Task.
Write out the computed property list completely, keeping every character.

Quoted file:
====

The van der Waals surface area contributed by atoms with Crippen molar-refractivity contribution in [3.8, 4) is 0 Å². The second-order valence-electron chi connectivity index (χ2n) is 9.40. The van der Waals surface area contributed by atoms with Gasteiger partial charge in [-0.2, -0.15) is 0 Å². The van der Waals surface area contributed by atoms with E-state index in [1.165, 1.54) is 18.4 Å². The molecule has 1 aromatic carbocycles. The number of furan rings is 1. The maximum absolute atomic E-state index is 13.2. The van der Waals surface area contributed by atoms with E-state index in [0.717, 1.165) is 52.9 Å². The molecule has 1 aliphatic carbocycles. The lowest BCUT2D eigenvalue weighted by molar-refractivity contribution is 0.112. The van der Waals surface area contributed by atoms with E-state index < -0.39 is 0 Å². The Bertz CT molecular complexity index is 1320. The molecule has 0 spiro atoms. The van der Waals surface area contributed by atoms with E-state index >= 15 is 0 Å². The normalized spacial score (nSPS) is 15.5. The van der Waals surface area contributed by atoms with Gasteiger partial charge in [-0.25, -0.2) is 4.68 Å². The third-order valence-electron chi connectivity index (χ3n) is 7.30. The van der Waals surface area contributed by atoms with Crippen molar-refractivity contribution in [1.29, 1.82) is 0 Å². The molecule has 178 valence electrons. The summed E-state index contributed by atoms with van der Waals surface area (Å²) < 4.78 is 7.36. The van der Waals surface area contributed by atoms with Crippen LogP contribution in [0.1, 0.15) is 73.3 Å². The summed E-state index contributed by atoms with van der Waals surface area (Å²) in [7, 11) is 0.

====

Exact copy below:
The van der Waals surface area contributed by atoms with Crippen molar-refractivity contribution in [3.8, 4) is 0 Å². The second-order valence-electron chi connectivity index (χ2n) is 9.40. The van der Waals surface area contributed by atoms with Gasteiger partial charge in [-0.2, -0.15) is 0 Å². The van der Waals surface area contributed by atoms with E-state index in [1.165, 1.54) is 18.4 Å². The molecule has 1 aromatic carbocycles. The number of furan rings is 1. The maximum absolute atomic E-state index is 13.2. The van der Waals surface area contributed by atoms with E-state index in [0.717, 1.165) is 52.9 Å². The molecule has 1 aliphatic carbocycles. The lowest BCUT2D eigenvalue weighted by molar-refractivity contribution is 0.112. The van der Waals surface area contributed by atoms with E-state index < -0.39 is 0 Å². The Bertz CT molecular complexity index is 1320. The molecule has 0 spiro atoms. The van der Waals surface area contributed by atoms with E-state index >= 15 is 0 Å². The normalized spacial score (nSPS) is 15.5. The van der Waals surface area contributed by atoms with Gasteiger partial charge in [-0.25, -0.2) is 4.68 Å². The third-order valence-electron chi connectivity index (χ3n) is 7.30. The van der Waals surface area contributed by atoms with Crippen molar-refractivity contribution in [1.29, 1.82) is 0 Å². The molecule has 178 valence electrons. The summed E-state index contributed by atoms with van der Waals surface area (Å²) < 4.78 is 7.36. The van der Waals surface area contributed by atoms with Crippen LogP contribution in [0.1, 0.15) is 73.3 Å². The summed E-state index contributed by atoms with van der Waals surface area (Å²) in [7, 11) is 0.